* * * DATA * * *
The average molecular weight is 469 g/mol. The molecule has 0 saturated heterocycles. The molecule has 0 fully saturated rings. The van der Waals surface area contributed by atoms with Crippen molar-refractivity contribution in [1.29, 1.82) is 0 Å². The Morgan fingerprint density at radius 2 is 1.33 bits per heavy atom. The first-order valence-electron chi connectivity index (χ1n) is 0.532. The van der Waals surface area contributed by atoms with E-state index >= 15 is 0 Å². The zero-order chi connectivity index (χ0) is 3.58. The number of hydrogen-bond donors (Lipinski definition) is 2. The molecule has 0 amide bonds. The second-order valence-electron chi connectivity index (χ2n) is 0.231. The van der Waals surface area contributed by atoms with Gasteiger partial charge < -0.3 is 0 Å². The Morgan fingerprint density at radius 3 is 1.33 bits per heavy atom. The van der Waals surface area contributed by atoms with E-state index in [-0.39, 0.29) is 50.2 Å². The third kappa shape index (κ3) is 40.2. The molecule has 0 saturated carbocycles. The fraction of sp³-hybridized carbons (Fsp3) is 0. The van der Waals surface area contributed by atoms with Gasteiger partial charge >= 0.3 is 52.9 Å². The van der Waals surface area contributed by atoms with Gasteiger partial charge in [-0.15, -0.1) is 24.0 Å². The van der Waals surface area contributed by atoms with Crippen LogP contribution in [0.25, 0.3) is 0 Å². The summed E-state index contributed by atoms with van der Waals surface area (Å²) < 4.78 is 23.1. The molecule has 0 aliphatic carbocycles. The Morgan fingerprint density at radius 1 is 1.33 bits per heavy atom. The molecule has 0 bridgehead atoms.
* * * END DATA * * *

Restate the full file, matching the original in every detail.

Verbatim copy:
The average molecular weight is 469 g/mol. The molecule has 0 saturated heterocycles. The molecule has 0 fully saturated rings. The van der Waals surface area contributed by atoms with Crippen molar-refractivity contribution in [1.29, 1.82) is 0 Å². The Morgan fingerprint density at radius 2 is 1.33 bits per heavy atom. The first-order valence-electron chi connectivity index (χ1n) is 0.532. The van der Waals surface area contributed by atoms with E-state index >= 15 is 0 Å². The zero-order chi connectivity index (χ0) is 3.58. The number of hydrogen-bond donors (Lipinski definition) is 2. The molecule has 0 amide bonds. The second-order valence-electron chi connectivity index (χ2n) is 0.231. The van der Waals surface area contributed by atoms with Gasteiger partial charge < -0.3 is 0 Å². The Morgan fingerprint density at radius 3 is 1.33 bits per heavy atom. The van der Waals surface area contributed by atoms with E-state index in [-0.39, 0.29) is 50.2 Å². The third kappa shape index (κ3) is 40.2. The molecule has 0 saturated carbocycles. The fraction of sp³-hybridized carbons (Fsp3) is 0. The van der Waals surface area contributed by atoms with Gasteiger partial charge >= 0.3 is 52.9 Å². The van der Waals surface area contributed by atoms with Gasteiger partial charge in [-0.15, -0.1) is 24.0 Å². The van der Waals surface area contributed by atoms with Crippen LogP contribution in [0.25, 0.3) is 0 Å². The summed E-state index contributed by atoms with van der Waals surface area (Å²) < 4.78 is 23.1. The molecule has 0 aliphatic carbocycles. The Morgan fingerprint density at radius 1 is 1.33 bits per heavy atom. The molecule has 0 bridgehead atoms.